Mayweather, McGregor, Cotto and Kamegai: Saturday Night SeethingWritten by Marc Livitz
It's finally over.
The short awaited clash of combat cultures between Floyd Mayweather and Conor McGregor is now a part of history, perhaps good, bad or somewhere in between.
How often does a professional boxing match come complete with red carpet treatment and celebrities galore at its doorstep? The pomp and pageantry looked more like the Academy Awards and of course, various sports networks were all too eager to display its mighty glare.
Some may have wondered where our sport went for the evening. If we didn't know any better, then we may be led to believe that many didn't care about the contest itself. They just wanted to be seen because they're nowhere to be found when less inflated bouts take place.
There's not much need to rehash what occurred in the catchweight bout for temporary supremacy. We know Floyd hit fifty wins without a loss and McGregor went out standing up, after which social media and sports radio minds were awash with opinions.
Somehow, going out standing up is less commendable than being laid out on the canvas. Not to worry, for these voices won't be around in less than three weeks when the middleweight division may get its best fight in quite some time. Hopefully, they'll fade as quickly as McGregor's jab did on Saturday evening in Las Vegas.
There is, however a point that must be made in regards to the contest itself and one which took place a few hundred miles away in Carson, California.
Many people scratched their collective noggins when Golden Boy Promotions announced that former four division champion Miguel Cotto would end his nearly two year hiatus to face Yoshihiro Kamegai on August 26.
Wait, August 26?
Isn't that the same night as 'The Biggest Fight in Combat Sports' was set to take place? Yes, but it went ahead as planned. The crowd at the StubHub Center in Carson was listed at 7,689, which just about matches the number of empty seats at T-Mobile Arena in Las Vegas.
Monday should be interesting indeed. Sports jocks who rarely give boxing a second look will clamor for the attention they'll receive when it comes to the Mayweather/McGregor bonanza. The hype seemed unprecedented. There were post fight radio programs which stretched into Sunday afternoon. Did anyone call in to discuss Miguel Cotto winning his sixth world title?
He effectively pummeled Kamegai en route to a near landslide victory. Ringside scores were tallied at 119-109, 118-110 and 120-108.
Regardless of how much sports fans chose to call Floyd and Conor's clash a farce, a setup or the like, some attention should be thrown in the direction of Cotto's well scripted capture of the vacant WBO junior middleweight world title. Legions of boxing fans as well as scribes insisted that they wouldn't be spending the cash for the pay TV contest in Las Vegas. Rather, they'd sit at home and watch Cotto's contest on HBO.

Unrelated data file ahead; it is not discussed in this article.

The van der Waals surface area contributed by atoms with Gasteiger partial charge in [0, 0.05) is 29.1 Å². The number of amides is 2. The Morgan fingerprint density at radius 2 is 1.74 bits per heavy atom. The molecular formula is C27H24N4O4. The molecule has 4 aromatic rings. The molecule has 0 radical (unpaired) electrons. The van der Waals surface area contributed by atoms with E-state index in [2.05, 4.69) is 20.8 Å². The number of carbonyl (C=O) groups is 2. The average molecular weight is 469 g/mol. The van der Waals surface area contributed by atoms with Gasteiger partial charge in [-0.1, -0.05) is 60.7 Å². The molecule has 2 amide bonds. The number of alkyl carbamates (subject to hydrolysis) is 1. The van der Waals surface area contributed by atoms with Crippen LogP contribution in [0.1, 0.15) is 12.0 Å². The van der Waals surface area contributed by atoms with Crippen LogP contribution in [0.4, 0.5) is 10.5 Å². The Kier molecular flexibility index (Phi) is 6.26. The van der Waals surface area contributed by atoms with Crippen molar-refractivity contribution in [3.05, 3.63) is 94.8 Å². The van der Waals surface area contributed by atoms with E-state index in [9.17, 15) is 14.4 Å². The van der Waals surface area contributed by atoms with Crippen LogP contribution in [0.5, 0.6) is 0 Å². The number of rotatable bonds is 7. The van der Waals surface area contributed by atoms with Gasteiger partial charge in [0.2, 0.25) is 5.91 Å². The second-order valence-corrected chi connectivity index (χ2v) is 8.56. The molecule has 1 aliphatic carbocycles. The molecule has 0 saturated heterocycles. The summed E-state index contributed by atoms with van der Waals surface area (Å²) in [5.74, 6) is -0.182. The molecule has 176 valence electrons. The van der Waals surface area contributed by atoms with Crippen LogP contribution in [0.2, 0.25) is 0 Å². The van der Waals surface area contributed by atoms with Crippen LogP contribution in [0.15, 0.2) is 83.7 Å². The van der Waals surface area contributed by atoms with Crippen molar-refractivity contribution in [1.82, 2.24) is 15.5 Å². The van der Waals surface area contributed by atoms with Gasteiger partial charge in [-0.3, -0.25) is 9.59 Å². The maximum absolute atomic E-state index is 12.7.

Fair enough but let's look to even the playing field here, so to speak.
Floyd Mayweather came out of retirement (again) to face a man he knew he could beat and proceeded to put on a different kind of boxing clinic than had been the case so many times in the past. Many called it and most weren't far off. "Notorious" McGregor would go for the knockout if possible and look to befuddle "Money" from the opening bell. Some will say he did, yet he tired out.
Between rounds, he was being iced down as if he was auditioning for the next installment of 'Universal Soldier'. That's not usually a good sign. The Irish warrior was out of gas, perhaps due to the fact that he rehydrated himself from 153 all the way up to 170 pounds in a bit more than 24 hours. Marcos Maidana tried to do the same with Floyd Mayweather in 2014 and it didn't work, yet "Chino" Maidana was able to keep his hands up and defend himself. Conor McGregor was able to do no such thing.
What part of "protect yourself at all times" is being missed here? End game, no argument.
Lastly, what was so great about Cotto's win over Kamegai? Did he capture another world title? Yes, albeit a vacant one. Although all fighters across all disciplines deserve respect and admiration for their collective courage,
Kamegai was on no one's pound-for-pound list and examination of his boxing ledger would prove such an assertion. He'd lost two of his last six fights prior to Saturday, including clear unanimous decision defeats to Robert Guerrero and Alfonso Gomez, respectively. He needed two fights to get past Jesus Soto Karass. If we're being honest here, then perhaps the Japanese slugger was the prefect opponent for Cotto, who hadn't fought since being topped by Canelo Alvarez in November of 2015.
After back to back losses in 2012 (Floyd Mayweather and Austin Trout), Cotto's resume reads as such: a stoppage win over a decrepit and worn down Sergio Martinez sandwiched in between journeymen in Delvin Rodriguez and Daniel Geale. This was enough to earn him a showdown with Canelo in 2015 and the 'Mexico vs Puerto Rico' angle was expertly spun. That didn't go as planned, yet Saturday's clash for the vacant WBO strap was a proverbial ace in the hole. Consider this before placing it several classes above the 154 pound catchweight bout that went down in Sin City. Pick your poison, just know how to effectively mix it. In any case, congratulations to Cotto. He's a sure fire legend and certain Hall of Fame lock.
Regardless and as was mentioned previously, it's all over. Helpfully, the September 16 mega bout between Canelo and Gennady Golovkin will be one to remember. The undercard may need some work, but there's still time.
Until then, we'll just have to wait. That's normal.
Cotto vs Kamegai highlights